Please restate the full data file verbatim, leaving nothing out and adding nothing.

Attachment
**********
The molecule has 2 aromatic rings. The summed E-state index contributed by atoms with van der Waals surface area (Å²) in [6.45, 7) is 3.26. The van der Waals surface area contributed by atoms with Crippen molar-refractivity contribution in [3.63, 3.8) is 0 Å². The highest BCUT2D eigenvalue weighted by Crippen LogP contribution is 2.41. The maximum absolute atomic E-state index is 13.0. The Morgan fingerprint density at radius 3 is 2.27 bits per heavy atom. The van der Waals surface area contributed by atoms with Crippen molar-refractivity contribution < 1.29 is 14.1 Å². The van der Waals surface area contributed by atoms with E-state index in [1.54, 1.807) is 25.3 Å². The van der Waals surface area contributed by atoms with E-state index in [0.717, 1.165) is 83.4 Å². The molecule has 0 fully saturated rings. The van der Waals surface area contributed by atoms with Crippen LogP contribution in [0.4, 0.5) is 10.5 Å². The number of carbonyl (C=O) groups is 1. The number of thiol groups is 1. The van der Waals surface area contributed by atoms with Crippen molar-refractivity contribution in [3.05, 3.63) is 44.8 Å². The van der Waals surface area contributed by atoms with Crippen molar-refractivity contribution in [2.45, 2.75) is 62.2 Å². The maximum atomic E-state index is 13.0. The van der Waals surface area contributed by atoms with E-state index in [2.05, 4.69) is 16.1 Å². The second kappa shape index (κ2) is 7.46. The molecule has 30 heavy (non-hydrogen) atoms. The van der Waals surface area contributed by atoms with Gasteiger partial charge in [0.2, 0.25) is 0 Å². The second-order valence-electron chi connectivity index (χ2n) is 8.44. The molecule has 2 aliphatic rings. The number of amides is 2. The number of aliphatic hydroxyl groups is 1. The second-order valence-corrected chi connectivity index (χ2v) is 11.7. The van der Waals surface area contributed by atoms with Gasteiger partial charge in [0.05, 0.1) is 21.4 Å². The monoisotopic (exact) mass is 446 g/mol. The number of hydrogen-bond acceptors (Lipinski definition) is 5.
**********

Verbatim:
The molecule has 2 aromatic rings. The summed E-state index contributed by atoms with van der Waals surface area (Å²) in [6.45, 7) is 3.26. The van der Waals surface area contributed by atoms with Crippen molar-refractivity contribution in [3.63, 3.8) is 0 Å². The highest BCUT2D eigenvalue weighted by Crippen LogP contribution is 2.41. The maximum absolute atomic E-state index is 13.0. The Morgan fingerprint density at radius 3 is 2.27 bits per heavy atom. The van der Waals surface area contributed by atoms with Crippen molar-refractivity contribution < 1.29 is 14.1 Å². The van der Waals surface area contributed by atoms with E-state index in [1.54, 1.807) is 25.3 Å². The van der Waals surface area contributed by atoms with E-state index in [0.717, 1.165) is 83.4 Å². The molecule has 0 fully saturated rings. The van der Waals surface area contributed by atoms with Crippen LogP contribution in [0.4, 0.5) is 10.5 Å². The number of carbonyl (C=O) groups is 1. The number of thiol groups is 1. The van der Waals surface area contributed by atoms with Crippen molar-refractivity contribution in [3.05, 3.63) is 44.8 Å². The van der Waals surface area contributed by atoms with Crippen molar-refractivity contribution in [2.45, 2.75) is 62.2 Å². The maximum atomic E-state index is 13.0. The van der Waals surface area contributed by atoms with E-state index in [2.05, 4.69) is 16.1 Å². The second kappa shape index (κ2) is 7.46. The molecule has 30 heavy (non-hydrogen) atoms. The van der Waals surface area contributed by atoms with Gasteiger partial charge in [0.2, 0.25) is 0 Å². The second-order valence-electron chi connectivity index (χ2n) is 8.44. The molecule has 2 aliphatic rings. The number of amides is 2. The number of aliphatic hydroxyl groups is 1. The second-order valence-corrected chi connectivity index (χ2v) is 11.7. The van der Waals surface area contributed by atoms with Gasteiger partial charge in [0.05, 0.1) is 21.4 Å². The monoisotopic (exact) mass is 446 g/mol. The number of hydrogen-bond acceptors (Lipinski definition) is 5.